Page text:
Mediation is not the only alternative to an unpleasant divorce experience, but it is an option that deserves serious consideration. A family law attorney is an excellent choice for a mediator, as he or she will know and understand the rules of divorce and will understand the type of decisions a judge could make, if the matter has to be litigated. A divorce attorney serving as a mediator can also prepare the necessary documentation to complete the divorce process in the court.

For more information or to schedule a consultation with Orange County divorce lawyer Gerald Maggio, contact The Maggio Law Firm by calling (949) 553-0304 or visiting http://www.maggiolawfirm.com/.

The Essential California Divorce Document Checklist

Posted by: Gerald Maggio

Top Orange County divorce lawyers; The Maggio Law Firm

When filing for a divorce in California, there are a number of different documents you should provide for your attorney, so that he or she can know how to best proceed in the matter. Depending on the issues involved in your case, you may wish to produce documents that date back approximately a year prior to the date on which you separated from your spouse through the present time. In some cases, you will need to provide documents that date further back. If this is the case, your attorney will advise you regarding exactly which documents are necessary.Getting all of these documents together before you file for divorce will help your attorney speed-up the divorce process. In addition, it will help preserve critical evidence that may be needed to resolve your case. You should gather the following documents:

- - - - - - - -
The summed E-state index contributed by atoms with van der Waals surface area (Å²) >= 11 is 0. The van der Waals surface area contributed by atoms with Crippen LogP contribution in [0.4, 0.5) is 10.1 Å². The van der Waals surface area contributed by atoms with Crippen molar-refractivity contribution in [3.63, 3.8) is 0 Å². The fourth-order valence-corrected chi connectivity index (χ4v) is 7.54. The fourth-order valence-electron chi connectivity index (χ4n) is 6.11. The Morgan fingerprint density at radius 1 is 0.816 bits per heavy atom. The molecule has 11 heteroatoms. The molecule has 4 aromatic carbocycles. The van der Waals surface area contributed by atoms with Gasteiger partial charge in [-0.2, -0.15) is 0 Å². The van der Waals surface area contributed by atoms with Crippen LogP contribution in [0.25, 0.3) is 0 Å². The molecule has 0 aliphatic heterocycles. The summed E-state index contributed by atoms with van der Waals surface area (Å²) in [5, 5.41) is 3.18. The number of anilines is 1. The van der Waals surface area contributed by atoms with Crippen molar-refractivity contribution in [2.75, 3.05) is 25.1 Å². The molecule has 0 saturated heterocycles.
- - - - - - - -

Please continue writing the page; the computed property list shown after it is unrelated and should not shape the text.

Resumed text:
• Individual income tax returns from the past three to five years (federal and state)
  • Any business income tax returns from the past three to five years (federal and state)
  • Proof of your current income (Including W-2 forms, 1099 forms, and recent pay stubs)
  • Prenuptial agreement, if one exists
  • Bank statements
  • Retirement account statements
  • Stock portfolios and options
  • Pension statements
  • Credit card statements
  • Any existing loan documents
  • Utility bills and other bills (tuition, medical bills, etc.)
  • Life, health, automobile and homeowners insurance policies
  • Real property deeds for each property you or your spouse own, or any properties owned by any entity that you have an interest in